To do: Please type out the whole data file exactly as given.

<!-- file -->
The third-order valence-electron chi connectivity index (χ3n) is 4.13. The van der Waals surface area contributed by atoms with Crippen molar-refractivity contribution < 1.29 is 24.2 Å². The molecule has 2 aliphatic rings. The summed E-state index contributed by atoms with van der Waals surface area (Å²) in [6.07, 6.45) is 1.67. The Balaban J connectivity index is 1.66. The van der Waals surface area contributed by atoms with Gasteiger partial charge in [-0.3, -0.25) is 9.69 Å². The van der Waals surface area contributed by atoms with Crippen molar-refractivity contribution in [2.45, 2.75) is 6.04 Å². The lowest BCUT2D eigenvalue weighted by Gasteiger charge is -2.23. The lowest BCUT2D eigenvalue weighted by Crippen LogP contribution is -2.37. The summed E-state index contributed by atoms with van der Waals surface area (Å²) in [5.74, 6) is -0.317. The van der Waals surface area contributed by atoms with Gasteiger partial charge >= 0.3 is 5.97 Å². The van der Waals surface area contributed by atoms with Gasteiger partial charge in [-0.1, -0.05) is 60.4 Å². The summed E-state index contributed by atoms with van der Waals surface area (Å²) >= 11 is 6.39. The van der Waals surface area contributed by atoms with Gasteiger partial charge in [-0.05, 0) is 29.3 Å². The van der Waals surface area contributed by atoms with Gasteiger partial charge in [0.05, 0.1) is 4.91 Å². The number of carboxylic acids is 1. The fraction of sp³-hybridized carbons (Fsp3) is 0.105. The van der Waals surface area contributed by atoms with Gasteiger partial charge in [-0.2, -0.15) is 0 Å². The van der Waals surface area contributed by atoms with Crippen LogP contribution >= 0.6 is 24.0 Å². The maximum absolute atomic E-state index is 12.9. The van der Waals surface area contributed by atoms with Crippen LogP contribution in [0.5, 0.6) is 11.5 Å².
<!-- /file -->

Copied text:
The third-order valence-electron chi connectivity index (χ3n) is 4.13. The van der Waals surface area contributed by atoms with Crippen molar-refractivity contribution < 1.29 is 24.2 Å². The molecule has 2 aliphatic rings. The summed E-state index contributed by atoms with van der Waals surface area (Å²) in [6.07, 6.45) is 1.67. The Balaban J connectivity index is 1.66. The van der Waals surface area contributed by atoms with Gasteiger partial charge in [-0.3, -0.25) is 9.69 Å². The van der Waals surface area contributed by atoms with Crippen molar-refractivity contribution in [2.45, 2.75) is 6.04 Å². The lowest BCUT2D eigenvalue weighted by Gasteiger charge is -2.23. The lowest BCUT2D eigenvalue weighted by Crippen LogP contribution is -2.37. The summed E-state index contributed by atoms with van der Waals surface area (Å²) in [5.74, 6) is -0.317. The van der Waals surface area contributed by atoms with Gasteiger partial charge >= 0.3 is 5.97 Å². The van der Waals surface area contributed by atoms with Gasteiger partial charge in [-0.1, -0.05) is 60.4 Å². The summed E-state index contributed by atoms with van der Waals surface area (Å²) >= 11 is 6.39. The van der Waals surface area contributed by atoms with Gasteiger partial charge in [-0.05, 0) is 29.3 Å². The van der Waals surface area contributed by atoms with Gasteiger partial charge in [0.05, 0.1) is 4.91 Å². The number of carboxylic acids is 1. The fraction of sp³-hybridized carbons (Fsp3) is 0.105. The van der Waals surface area contributed by atoms with Gasteiger partial charge in [-0.2, -0.15) is 0 Å². The van der Waals surface area contributed by atoms with Crippen LogP contribution >= 0.6 is 24.0 Å². The maximum absolute atomic E-state index is 12.9. The van der Waals surface area contributed by atoms with Crippen LogP contribution in [0.5, 0.6) is 11.5 Å².